Test Run

No Such Thing as Zero Risk

Feasibility testing is designed to reduce uncertainty, but it won't eliminate it. Silver admits his precise-appearing approach may misidentify some winners as losers. One particularly hard-to-evaluate variable is the quality of the entrepreneur and their team. "Look at Apple," Silver says. "Wozniak and Jobs were the least likely people to run a business. It shouldn't have worked. That's where my model fails completely."

The process of examining whether a business idea is a go or a no-go can even introduce the seeds of failure, especially when gathering feedback. The risk is low that someone you show your idea to will steal it, however. "If all you have is an idea, you have nothing," says Wise. "The best idea in the world is worth nothing until you start building it out." He recommends talking to an intellectual property attorney about protecting your idea, but don't fail to test it for fear of having it stolen.

A more realistic risk, according to Wise, is that you will alienate potential customers by showing them an early, flawed design that turns them off. But the biggest risk, at least in the eyes of entrepreneurs, is that their cherished idea will get the thumbs-down from the people who matter most, namely potential buyers, investors and colleagues. But it's a risk you'll have to take.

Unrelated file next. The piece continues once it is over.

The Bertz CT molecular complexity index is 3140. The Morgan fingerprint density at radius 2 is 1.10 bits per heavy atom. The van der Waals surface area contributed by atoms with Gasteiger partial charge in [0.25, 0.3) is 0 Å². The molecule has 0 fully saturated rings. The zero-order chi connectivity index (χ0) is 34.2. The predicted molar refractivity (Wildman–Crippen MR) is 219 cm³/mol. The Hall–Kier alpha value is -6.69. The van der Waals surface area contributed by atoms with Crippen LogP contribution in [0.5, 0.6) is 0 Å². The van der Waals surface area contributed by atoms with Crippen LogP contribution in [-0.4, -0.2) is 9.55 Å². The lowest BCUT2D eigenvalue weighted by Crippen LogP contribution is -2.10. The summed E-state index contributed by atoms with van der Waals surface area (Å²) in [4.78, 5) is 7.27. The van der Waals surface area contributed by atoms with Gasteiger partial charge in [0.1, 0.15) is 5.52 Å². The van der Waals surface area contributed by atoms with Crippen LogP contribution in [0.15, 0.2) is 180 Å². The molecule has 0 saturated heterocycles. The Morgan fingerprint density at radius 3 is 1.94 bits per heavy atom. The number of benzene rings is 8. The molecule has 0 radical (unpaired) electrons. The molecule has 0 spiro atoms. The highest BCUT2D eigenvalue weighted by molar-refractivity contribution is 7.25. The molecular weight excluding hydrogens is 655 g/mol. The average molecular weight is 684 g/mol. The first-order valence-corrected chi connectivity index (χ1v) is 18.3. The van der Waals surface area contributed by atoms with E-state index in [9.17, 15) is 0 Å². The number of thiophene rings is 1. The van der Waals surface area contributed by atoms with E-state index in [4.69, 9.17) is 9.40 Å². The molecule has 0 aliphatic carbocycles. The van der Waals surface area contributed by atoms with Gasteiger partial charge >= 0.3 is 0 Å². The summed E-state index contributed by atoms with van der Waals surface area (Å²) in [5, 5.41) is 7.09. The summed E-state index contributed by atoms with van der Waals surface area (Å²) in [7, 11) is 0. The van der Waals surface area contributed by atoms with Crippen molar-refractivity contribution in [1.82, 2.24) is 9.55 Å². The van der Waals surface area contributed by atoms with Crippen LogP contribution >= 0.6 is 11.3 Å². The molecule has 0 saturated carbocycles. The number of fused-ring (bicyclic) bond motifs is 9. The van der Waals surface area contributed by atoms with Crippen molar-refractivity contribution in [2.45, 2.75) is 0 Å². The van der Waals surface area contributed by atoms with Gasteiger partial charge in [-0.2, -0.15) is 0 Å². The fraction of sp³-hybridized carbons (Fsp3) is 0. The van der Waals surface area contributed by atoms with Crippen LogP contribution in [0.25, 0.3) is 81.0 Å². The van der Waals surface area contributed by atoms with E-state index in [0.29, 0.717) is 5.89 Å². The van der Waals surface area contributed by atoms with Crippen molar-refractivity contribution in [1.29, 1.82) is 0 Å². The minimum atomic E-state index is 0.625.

In the end, feasibility analysis offers a different and perhaps only somewhat more accurate view of a venture's prospects. Tafazzoli, who despite his gun-slinging attitude actually did a fair amount of market research before ordering his first sink--including researching competitors and contacting potential retailers--says no amount of number crunching can completely replace giving it a try. "The greatest risk," he says, "is not taking the risk."

Mark Henricks is Entrepreneur's "Work Force" columnist.

Entrepreneurship can be lonely, and the solitude doesn't get much deeper than in the gap between deciding to start a business and choosing the kind to start. But you can tap a number of resources to help make the task easier and faster.

  • Feasibility Analysis Pro by Palo Alto Software is a $40 book and software package that leads you through a feasibility analysis process, resulting in a graded report of your business's feasibility.
  • Bizstats.com offers a wide variety of useful business data for free, including rankings of businesses by profitability and industry, and average profit and expense percentages of U.S. small businesses by category.
  • Bizminer.com sells $99 in-depth reports designed to help you understand how businesses similar to your planned startup are doing financially.
  • ConceptShare is a service that lets you get on-line feedback from others on ideas and designs for new offerings. The service offers a free trial suitable for evaluating many startups.
  • Spigit.com lets you post ideas for businesses and have others vote on how successful they could be or how interesting they seem.
  • Cambrian House's Idea Wars solicits ideas for online businesses through its site. Users vote on the ones they think should be developed.
  • David Silver's Feasibility Calculator (online exclusive)
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This article was originally published in the December 2007 print edition of Entrepreneur with the headline: Test Run.

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